Easter is a time to invite family and friends for Sunday lunch, and the most traditional dish is a lamb roast. Common decorations are dyed or painted eggs, little yellow chicks, bunnies and spring flowers, such as daffodils, white lilies, and tulips. The colors yellow or gold are usually associated with Easter, as these are the colours the Church of England uses for the Easter Sunday celebrations.
Why Is it Called Easter?
No one knows for sure where the English name Easter comes from. The most common explanation is that it is derived from the Anglo-Saxon goddess Eostre. She was associated with spring and fertility and was celebrated around the vernal equinox. This theory was first introduced in the late-seventh-century by Bede (“The Venerable”), a historian from Anglo-Saxon England. In most other languages, the name is derived from the Hebrew word Pesach, the Jewish holiday Passover.
Many Christians worldwide celebrate Easter with special church services, music, candlelight, flowers and the ringing of church bells. Easter processions are held in some countries such as the Philippines and Spain. Many Christians view Easter as the greatest feast of the Church year. It is a day of joy and celebration to commemorate that Jesus Christ is risen, according to Christian belief.
Many towns and villages in Italy have sacred dramas about the episodes of the Easter story – these are held in the piazzas on Easter Day. Pastries called corona di nove are baked in the form of a crown. Other traditional foods include capretto (lamb) and agnello (kid/goat). Easter in Poland is celebrated with family meals that include ham, sausages, salads, babka (a Polish cake) and mazurka, or sweet cakes filled with nuts, fruit and honey.
Although Easter maintains great religious significance, many children in countries such as Australia, Canada, the United States, think of it as a time to get new spring clothes, to decorate eggs and to participate in Easter egg hunts where eggs are hidden by the Easter Bunny. Some children receive Easter baskets full of candy, snacks, and presents around this time of the year.
Easter Sunday, also called Resurrection Sunday, is a Christian observance celebrating the resurrection of Christ.
Hot Cross Buns
The ancient Greeks may have marked cakes with a cross.
One theory is that the Hot Cross Bun originates from St Albans, where Brother Thomas Rocliffe, a 14th Century monk at St Albans Abbey, developed a similar recipe called an ‘Alban Bun’ and distributed the bun to the local poor on Good Friday, starting in 1361.
The name ‘simnel’ probably comes from the ancient Roman ‘simila’, meaning ‘fine flour’ (as does ‘semolina’). Simple, everyday cakes of ‘simnel bread’ have been known in England at least since the 13th Century, and are always described as being boiled as well as baked. We don’t know quite what they tasted like, but we do know that, around the time of Queen Elizabeth I, fancy simnel cakes came to be associated with springtime.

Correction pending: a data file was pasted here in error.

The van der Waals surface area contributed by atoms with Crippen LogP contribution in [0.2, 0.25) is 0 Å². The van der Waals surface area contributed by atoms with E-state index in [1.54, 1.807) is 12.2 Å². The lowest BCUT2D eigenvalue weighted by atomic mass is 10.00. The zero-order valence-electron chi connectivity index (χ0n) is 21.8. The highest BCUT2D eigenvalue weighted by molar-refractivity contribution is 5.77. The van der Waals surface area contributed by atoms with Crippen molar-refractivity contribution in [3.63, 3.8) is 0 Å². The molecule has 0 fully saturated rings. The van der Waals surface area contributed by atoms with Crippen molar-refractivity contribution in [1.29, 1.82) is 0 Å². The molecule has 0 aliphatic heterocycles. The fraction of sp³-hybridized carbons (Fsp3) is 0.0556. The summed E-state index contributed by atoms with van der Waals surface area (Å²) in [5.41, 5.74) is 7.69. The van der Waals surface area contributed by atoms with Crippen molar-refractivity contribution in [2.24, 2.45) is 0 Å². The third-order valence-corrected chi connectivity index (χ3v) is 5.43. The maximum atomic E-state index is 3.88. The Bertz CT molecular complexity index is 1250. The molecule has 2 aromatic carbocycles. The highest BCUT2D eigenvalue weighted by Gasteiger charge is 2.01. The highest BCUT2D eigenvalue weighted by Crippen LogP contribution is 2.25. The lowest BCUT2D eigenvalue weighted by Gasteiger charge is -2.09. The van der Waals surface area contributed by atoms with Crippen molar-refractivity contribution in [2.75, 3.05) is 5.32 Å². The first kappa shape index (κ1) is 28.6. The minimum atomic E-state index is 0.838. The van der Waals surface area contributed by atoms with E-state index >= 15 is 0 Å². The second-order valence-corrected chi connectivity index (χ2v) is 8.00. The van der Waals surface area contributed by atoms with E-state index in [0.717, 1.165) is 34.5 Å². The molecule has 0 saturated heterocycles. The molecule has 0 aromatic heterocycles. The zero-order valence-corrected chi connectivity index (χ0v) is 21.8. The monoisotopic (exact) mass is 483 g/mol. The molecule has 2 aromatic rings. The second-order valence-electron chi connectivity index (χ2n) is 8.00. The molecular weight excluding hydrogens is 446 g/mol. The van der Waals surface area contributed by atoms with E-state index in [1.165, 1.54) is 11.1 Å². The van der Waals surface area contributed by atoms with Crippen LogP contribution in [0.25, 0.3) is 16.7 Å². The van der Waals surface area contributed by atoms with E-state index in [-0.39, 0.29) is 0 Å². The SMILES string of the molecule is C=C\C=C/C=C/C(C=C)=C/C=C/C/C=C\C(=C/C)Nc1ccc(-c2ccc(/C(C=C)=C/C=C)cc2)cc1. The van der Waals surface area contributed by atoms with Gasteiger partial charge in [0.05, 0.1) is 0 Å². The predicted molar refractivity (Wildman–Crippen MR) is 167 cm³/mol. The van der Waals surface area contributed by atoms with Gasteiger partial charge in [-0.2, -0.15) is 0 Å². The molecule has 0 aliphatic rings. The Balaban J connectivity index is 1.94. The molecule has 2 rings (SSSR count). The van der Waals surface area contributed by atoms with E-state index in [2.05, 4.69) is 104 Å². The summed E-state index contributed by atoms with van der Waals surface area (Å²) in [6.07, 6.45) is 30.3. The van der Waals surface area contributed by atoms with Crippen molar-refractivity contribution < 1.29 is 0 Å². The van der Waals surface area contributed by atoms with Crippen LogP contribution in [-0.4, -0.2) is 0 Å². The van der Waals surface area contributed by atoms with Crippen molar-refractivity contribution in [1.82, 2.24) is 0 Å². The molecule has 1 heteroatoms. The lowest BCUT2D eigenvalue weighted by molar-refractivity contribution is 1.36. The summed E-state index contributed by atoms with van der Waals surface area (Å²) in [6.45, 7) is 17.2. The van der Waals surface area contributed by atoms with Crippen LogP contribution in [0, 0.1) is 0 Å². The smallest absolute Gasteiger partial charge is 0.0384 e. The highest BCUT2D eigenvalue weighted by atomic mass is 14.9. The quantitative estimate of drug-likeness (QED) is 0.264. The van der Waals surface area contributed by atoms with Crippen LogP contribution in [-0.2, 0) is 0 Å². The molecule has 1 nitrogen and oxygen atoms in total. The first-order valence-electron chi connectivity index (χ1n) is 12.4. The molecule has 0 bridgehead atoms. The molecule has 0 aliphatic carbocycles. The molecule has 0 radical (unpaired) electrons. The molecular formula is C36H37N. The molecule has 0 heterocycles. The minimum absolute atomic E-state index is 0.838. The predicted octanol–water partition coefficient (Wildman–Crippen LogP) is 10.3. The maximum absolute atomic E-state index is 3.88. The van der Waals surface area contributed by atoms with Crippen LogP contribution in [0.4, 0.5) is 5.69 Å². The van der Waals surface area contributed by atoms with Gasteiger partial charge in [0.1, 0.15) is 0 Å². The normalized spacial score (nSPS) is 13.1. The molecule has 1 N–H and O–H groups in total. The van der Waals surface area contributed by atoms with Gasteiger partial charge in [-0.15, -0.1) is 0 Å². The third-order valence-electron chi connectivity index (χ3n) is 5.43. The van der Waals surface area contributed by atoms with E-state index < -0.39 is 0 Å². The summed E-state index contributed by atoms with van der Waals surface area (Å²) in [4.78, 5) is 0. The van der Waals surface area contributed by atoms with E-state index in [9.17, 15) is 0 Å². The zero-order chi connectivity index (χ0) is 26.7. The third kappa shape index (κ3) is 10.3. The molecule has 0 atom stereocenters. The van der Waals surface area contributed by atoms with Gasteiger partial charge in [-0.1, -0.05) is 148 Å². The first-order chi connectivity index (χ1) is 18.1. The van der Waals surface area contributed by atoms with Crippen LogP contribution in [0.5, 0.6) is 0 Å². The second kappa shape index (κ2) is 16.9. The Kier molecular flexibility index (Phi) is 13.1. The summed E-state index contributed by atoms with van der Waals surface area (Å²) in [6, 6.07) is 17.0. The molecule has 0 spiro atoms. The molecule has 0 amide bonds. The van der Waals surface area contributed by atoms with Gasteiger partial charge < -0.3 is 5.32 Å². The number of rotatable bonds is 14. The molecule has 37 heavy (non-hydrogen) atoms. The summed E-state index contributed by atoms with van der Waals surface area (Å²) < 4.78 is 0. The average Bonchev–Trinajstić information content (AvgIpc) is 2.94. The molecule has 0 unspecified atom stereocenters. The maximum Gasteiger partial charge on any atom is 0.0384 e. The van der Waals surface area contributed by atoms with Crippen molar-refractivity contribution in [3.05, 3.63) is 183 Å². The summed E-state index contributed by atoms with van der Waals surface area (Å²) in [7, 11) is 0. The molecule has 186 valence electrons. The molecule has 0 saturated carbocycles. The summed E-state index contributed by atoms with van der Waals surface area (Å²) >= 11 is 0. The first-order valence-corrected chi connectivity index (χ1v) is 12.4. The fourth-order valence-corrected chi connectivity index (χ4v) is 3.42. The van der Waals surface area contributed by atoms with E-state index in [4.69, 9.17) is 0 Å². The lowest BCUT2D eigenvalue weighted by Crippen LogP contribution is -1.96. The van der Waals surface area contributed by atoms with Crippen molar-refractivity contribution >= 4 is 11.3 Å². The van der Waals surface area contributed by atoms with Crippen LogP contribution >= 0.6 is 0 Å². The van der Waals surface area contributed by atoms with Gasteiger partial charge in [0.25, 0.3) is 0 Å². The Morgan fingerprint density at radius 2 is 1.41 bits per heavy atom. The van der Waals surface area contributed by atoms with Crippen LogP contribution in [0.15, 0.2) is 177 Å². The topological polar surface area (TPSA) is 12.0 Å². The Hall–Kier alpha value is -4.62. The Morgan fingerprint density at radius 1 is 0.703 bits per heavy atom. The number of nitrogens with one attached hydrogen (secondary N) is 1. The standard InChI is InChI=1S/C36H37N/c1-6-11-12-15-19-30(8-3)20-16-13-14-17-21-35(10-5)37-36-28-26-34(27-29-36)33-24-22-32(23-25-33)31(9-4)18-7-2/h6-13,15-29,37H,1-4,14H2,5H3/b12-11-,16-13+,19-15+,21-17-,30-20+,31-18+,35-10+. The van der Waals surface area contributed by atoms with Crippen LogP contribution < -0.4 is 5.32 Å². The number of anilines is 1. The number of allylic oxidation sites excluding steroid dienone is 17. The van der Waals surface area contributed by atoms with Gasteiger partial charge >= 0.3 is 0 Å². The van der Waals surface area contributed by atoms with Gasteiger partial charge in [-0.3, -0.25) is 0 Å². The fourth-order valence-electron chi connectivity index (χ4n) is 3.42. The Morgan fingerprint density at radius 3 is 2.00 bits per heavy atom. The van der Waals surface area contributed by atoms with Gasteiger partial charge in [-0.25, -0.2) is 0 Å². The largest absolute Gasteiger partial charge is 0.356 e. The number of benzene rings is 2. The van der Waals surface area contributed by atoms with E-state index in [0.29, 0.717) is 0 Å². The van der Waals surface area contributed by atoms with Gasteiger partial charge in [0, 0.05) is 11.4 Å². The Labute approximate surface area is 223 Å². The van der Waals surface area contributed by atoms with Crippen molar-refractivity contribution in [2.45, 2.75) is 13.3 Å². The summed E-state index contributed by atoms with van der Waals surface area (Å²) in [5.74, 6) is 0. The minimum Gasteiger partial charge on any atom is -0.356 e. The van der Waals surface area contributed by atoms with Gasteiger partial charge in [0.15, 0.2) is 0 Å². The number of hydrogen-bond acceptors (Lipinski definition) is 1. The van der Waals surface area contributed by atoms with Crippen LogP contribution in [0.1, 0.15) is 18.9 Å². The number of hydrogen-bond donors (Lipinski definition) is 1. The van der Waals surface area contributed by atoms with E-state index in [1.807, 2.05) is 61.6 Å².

In most modern versions marzipan or almond paste is used as a filling for the cake with a layer laid in the middle of the mix before the cake is cooked, and it is also used as decoration on the top.
Conventionally eleven, or occasionally twelve, marzipan balls are used to decorate the cake, with a story that the balls represent the twelve apostles, minus Judas. However, this style of decoration, together with its story, did not become the norm until the 1970s, and the older, Victorian tradition of decorating the cakes with preserved fruits and flowers was the dominant form in recipes throughout the twentieth century.
The first chocolate Easter eggs were made in Europe in the early 19th Century with France and Germany taking the lead. A type of eating chocolate had been invented a few years earlier but it could not be successfully moulded. Some early eggs were solid while the production of the first hollow chocolate eggs must have been rather painstaking as the moulds were lined with paste chocolate one at a time!
John Cadbury made his first ‘French eating Chocolate’ in 1842 but it was not until 1875 that the first Cadbury Easter Eggs were made. Progress in the chocolate Easter egg market was very slow until a method was found of making the chocolate flow into the moulds.
The modern chocolate Easter egg with its smoothness, shape and flavour owes its progression to the two greatest developments in the history of chocolate – the invention of a press for separating cocoa butter from the cocoa bean by the Dutch inventor Van Houten in 1828 and the introduction of a pure cocoa by Cadbury Brothers in 1866. The Cadbury process made large quantities of cocoa butter available and this was the secret of making moulded chocolate or indeed, any fine eating chocolate.
The earliest Cadbury chocolate eggs were made of ‘dark’ chocolate with a plain smooth surface and were filled with dragees. The earliest ‘decorated eggs’ were plain shells enhanced by chocolate piping and marzipan flowers.
Cadbury Creme Egg is the most popular and over 500 million are made every year. About two thirds are enjoyed in the UK, which means 3.5 Cadbury Creme Eggs for every person!
A popular symbol of the Easter festival, the white lily is held as the traditional Easter Flower and represents love and hope. The single flower stem originating from a bulb represents the resurrection of Christ three days after his apparent death by crucifixion.
The Easter Bunny
The Easter Bunny is a folkloric figure and symbol of Easter, depicted as a rabbit bringing Easter eggs. Originating among German Lutherans, the ‘Easter Hare’ originally played the role of a judge, evaluating whether children were good or disobedient in behaviour at the start of the season of Eastertide.
Legend has it that the Easter Bunny lays, decorates and hides eggs as they are also a symbol of new life.
It doesn’t do all the work alone though. In Switzerland, Easter eggs are delivered by a cuckoo, and by a fox in parts of Germany.